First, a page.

By Eugene Robinson
President Obama pledged that “the entire world is watching” the horror in Libya, but watching isn’t nearly enough. There is much more that world leaders—beginning with Obama—urgently must say and do.
The world’s censure means nothing to Col. Moammar Gadhafi, the dictator who vows to die rather than surrender the power he has held for four decades. At this point, the long-running debate about whether Gadhafi is mostly diabolical or mostly deranged is irrelevant. Despite his incoherent ramblings, he clearly is fighting not just for power but for his life.
The forces still allied with Gadhafi—his sons, parts of the military establishment, the mercenaries he has imported from other African countries—know that they are fighting for their lives too. They have opened fire with heavy weapons against unarmed protesters. They have trained sniper fire on peaceful funeral processions. They have terrorized urban neighborhoods with random gunfire designed to make people cower in their homes rather than join the uprising. If Gadhafi’s forces are defeated, the people’s retribution will be definitive and brutal.
I should say when Gadhafi’s forces are defeated, because ultimately the tyrant is playing a losing hand. He’s playing it skillfully, though, having managed to establish a relatively secure bastion in Tripoli. His message to the brave rebels who now control the eastern part of the country is: Come and get me.
Gadhafi appears to still control many of the country’s military assets. Ragtag bands of insurgents are no match for modern jet fighters or helicopter gunships or naval vessels that can bombard coastal population centers from miles offshore. Eventually, the people will surely win. But it is likely that thousands have already died—and abundantly clear that Gadhafi, even in a losing cause, is prepared to commit murder on a genocidal scale.
Gadhafi seems to have calculated that the longer he can drag out the conflict—and demonstrate that he still commands the capital city and a potent, if diminished, military force—the more likely it becomes that he can find some way to survive.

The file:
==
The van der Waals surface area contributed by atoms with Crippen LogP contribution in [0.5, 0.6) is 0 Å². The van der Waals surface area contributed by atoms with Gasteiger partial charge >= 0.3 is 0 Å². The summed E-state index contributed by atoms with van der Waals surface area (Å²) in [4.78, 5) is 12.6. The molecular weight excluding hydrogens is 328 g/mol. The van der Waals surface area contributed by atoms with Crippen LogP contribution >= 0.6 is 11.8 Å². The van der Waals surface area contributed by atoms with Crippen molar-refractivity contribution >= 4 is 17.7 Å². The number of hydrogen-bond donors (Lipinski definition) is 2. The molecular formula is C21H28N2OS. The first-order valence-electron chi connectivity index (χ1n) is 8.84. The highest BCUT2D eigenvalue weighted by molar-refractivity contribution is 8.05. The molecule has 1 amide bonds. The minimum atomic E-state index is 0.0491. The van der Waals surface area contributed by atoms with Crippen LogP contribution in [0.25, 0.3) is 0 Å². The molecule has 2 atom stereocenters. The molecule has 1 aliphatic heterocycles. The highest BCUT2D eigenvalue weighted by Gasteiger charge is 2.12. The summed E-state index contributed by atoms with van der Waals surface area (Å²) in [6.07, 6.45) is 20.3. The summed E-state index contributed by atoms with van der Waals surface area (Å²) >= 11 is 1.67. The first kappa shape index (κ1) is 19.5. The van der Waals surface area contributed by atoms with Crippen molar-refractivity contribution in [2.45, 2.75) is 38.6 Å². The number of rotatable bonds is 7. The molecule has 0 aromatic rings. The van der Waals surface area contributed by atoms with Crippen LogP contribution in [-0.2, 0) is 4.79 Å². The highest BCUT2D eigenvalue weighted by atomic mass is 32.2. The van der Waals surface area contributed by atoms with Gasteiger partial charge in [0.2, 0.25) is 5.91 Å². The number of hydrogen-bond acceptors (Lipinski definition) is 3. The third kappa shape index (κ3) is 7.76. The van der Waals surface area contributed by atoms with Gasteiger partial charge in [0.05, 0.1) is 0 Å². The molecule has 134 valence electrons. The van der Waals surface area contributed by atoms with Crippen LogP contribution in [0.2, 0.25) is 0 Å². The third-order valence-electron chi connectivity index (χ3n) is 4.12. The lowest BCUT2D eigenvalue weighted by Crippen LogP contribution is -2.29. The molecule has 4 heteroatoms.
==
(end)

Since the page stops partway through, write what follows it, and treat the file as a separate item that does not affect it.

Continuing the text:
That’s where Obama and other world leaders come in. The immediate aim should be to separate Gadhafi from as much of his military strength as possible.
On Wednesday, in his first extended remarks on the crisis, Obama warned that “the Libyan government has a responsibility to refrain from violence.” Those words, while correct, were far too weak. Obama should state plainly that we no longer consider Gadhafi’s regime to be the legitimate government of Libya and that the dictator must immediately step down.
This will not have the slightest impact on Gadhafi, of course. But the message isn’t for the Mad Colonel, it’s for the military officers—the pilots of his warplanes and commanders of his warships—who must decide whether to follow his orders. They need to be told, in no uncertain terms, that if they side with Gadhafi they will suffer the consequences.
And those consequences need to be spelled out. A chorus of world leaders should make clear that those who commit war crimes, such as firing on civilians, will personally be held accountable. If the avenging mob doesn’t get them, international justice will.
The United States should lead NATO in immediately declaring a no-fly zone for Gadhafi’s military aircraft and announcing that Libyan airspace is being monitored for violations. You wouldn’t attempt to enforce such a ban immediately. The idea, again, should be to influence those who must choose whether to follow Gadhafi’s orders.
By radio, television and the Internet, the U.S. and its allies should blanket Libya with the message that the Gadhafi regime has forfeited any right to legitimacy. Libyans should have no doubt about where we stand.
Such actions will anger the leaders of autocratic regimes that have been reliable allies of the West, such as Saudi Arabia. The Chinese government may not be pleased at such “interference,” and the Russians may not be thrilled, either. But Gadhafi is a special case, as anyone who has seen his recent appearances can attest. The umbrella? The rambling, delusional speeches about how the protesters are on drugs? The vow to kill or be killed? This man is either a psychopath or a sociopath, but not a statesman.
Unambiguous, muscular words and credible threats are the least we can do for the people of Libya. Even by that low standard, we are falling woefully short.
Eugene Robinson’s e-mail address is eugenerobinson(at)washpost.com.
© 2011, Washington Post Writers Group